Claudia Jones, a Trinidadian civil rights activist who organised London's first Caribbean carnival at St Pancras Town Hall in 1959, is set to be commemorated with an English Heritage blue plaque.
The plaque, one of many which marks the work and influence of important people from throughout English history, will be placed outside a house in Vauxhall, South London, where Jones lived for four years.
Born in 1915, Jones' event at St Pancras Town Hall, which was covered at the time by the BBC, is widely viewed as a key event for laying the path to other celebrations of Caribbean culture, such as carnivals in Bristol, Leeds, and of course West London's Notting Hill Carnival.
As a journalist and feminist activist, Jones dedicated much of her time to highlighting the culture of Britain's Afro-Caribbean communities during a period of significant racial violence which was directed at the Windrush Generation. Alongside the 1959 event at St Pancras Town Hall, she founded the West Indian Gazette in 1958. She passed away in 1964.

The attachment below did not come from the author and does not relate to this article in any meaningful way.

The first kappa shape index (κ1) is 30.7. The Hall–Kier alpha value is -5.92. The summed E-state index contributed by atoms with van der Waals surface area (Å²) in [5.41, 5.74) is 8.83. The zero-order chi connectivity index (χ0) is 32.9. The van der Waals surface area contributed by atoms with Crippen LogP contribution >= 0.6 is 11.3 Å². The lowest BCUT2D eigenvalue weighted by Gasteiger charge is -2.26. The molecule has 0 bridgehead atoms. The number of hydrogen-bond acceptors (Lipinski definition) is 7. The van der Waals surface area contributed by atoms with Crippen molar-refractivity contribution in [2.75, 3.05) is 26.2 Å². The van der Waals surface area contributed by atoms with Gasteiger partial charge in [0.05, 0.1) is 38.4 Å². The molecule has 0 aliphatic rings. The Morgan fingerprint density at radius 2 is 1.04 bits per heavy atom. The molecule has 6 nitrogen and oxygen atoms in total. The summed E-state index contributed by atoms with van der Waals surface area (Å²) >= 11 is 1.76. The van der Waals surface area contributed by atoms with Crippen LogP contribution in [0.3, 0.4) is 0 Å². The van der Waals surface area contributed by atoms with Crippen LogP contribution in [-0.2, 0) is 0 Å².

Find out more about Jones and the other historical figures who will be honoured with English Heritage blue plaques in 2023 here.
Last year, legendary DJ Tony De Vit was honoured with a blue plaque at Birmingham's Custard Factory studios. It wasn't the first electronic music-associated blue plaque to be installed in the UK, with one being founded at the previous site of legendary London record shop De Underground in 2021. Also in 2022, a plaque was raised at the original Shepherd's Bush site of pioneering Black British record label and store Peckings Records. A group also recently spray painted a number of unofficial blue plaque-style pieces on walls around London commemorating the late, great Andrew Weatherall.